Dizzee Rascal stands by his decision to make "happy, positive music" instead of music "for the streets".
The 'Bonkers' hitmaker faced criticism from fans of his edgy grime sound when he released his 2009 record 'Tongue N' Cheek' but he insists working on the album with the likes of Calvin Harris was a lot of fun and a huge achievement.
He said: "I chose to make happy, positive music and I stand by that. I could make music for the streets.
"I'd done three albums of that. Now I was in people's living rooms with music that was friendly and they could relate to.
"'Dance Wiv Me'. Who doesn't understand that? 'Holiday'. Whjo doesn't want a holiday? 'Bonkers'. Alright, take that how you like but it's still my biggest song to perform.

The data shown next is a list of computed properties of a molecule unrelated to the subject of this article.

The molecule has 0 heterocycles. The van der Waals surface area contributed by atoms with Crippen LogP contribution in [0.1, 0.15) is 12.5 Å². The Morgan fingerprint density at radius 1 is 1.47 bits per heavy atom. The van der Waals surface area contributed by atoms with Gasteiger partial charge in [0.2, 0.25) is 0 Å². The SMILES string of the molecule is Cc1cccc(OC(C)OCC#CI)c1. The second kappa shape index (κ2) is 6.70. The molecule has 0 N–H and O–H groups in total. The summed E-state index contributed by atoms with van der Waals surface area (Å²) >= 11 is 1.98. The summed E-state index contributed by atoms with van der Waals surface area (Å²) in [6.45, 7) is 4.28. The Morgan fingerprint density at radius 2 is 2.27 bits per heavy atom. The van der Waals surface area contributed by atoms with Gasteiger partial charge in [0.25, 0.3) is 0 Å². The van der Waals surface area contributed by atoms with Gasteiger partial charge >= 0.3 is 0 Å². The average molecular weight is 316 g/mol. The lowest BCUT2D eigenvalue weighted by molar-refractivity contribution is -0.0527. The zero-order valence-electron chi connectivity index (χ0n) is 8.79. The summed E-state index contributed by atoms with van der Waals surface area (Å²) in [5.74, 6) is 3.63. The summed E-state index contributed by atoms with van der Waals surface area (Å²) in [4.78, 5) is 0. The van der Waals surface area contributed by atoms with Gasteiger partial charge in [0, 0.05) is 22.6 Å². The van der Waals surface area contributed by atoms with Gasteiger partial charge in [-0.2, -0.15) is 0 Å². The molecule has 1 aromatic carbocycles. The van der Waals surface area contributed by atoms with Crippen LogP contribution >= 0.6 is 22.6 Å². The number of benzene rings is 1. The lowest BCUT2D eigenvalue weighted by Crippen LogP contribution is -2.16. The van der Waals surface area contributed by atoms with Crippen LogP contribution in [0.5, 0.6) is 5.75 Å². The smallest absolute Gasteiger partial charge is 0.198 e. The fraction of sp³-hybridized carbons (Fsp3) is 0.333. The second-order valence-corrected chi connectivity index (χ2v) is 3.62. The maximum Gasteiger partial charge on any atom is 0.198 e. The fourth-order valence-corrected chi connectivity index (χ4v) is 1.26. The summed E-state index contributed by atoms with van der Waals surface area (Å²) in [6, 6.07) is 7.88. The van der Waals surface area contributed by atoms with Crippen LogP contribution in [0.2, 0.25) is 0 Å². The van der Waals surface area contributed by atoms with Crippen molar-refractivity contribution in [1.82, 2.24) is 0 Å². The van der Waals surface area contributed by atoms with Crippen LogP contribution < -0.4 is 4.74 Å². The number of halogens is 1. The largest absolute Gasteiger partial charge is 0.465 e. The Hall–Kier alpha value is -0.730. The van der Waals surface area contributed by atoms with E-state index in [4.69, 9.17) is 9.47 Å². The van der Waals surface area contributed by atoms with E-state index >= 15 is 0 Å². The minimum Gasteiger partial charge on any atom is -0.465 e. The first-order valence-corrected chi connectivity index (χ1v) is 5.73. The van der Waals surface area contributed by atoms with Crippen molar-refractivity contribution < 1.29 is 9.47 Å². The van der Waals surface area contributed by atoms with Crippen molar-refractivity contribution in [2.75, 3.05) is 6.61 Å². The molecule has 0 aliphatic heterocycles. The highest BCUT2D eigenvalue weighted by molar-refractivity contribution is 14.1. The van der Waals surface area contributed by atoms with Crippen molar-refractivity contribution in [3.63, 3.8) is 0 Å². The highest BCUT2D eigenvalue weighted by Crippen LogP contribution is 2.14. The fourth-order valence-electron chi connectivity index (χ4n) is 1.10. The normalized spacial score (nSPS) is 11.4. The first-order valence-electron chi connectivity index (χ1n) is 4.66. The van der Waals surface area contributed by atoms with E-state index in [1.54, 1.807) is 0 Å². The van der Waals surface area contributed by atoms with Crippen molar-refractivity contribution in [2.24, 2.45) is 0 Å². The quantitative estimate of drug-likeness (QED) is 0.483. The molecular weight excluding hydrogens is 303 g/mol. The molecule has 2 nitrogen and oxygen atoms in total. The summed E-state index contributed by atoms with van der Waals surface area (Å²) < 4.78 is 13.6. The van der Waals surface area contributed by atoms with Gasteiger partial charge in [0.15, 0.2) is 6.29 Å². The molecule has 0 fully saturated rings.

"Those songs mean as much to me as (2003 debut) 'Boy in da Corner' did.
"If I'm honest, that was a much happier time. I love that people play 'Holiday' at their weddings.
"Why not? That's as big an achievement as anything -to make music that anyone could enjoy."
And Dizzee is proud to have stood by his musical aspirations when he parted ways with his record label, XL, in 2008 and returned to his own Dirtee Stank label.
He said: "Basically I bet on myself. When I was fully independent, that's when I won a Brit Award and sold millions of records, so it worked out."
The 33-year-old musician's latest album, 'Raskit', has a more serious tone, which he felt was appropriate in the current social and political climate.
He said: "It would have been foolish for me to talk about holidays. 'Come on everybody, we're going on a speedboat.' Nah. But I didn't have to be sitting on a council estate to write it."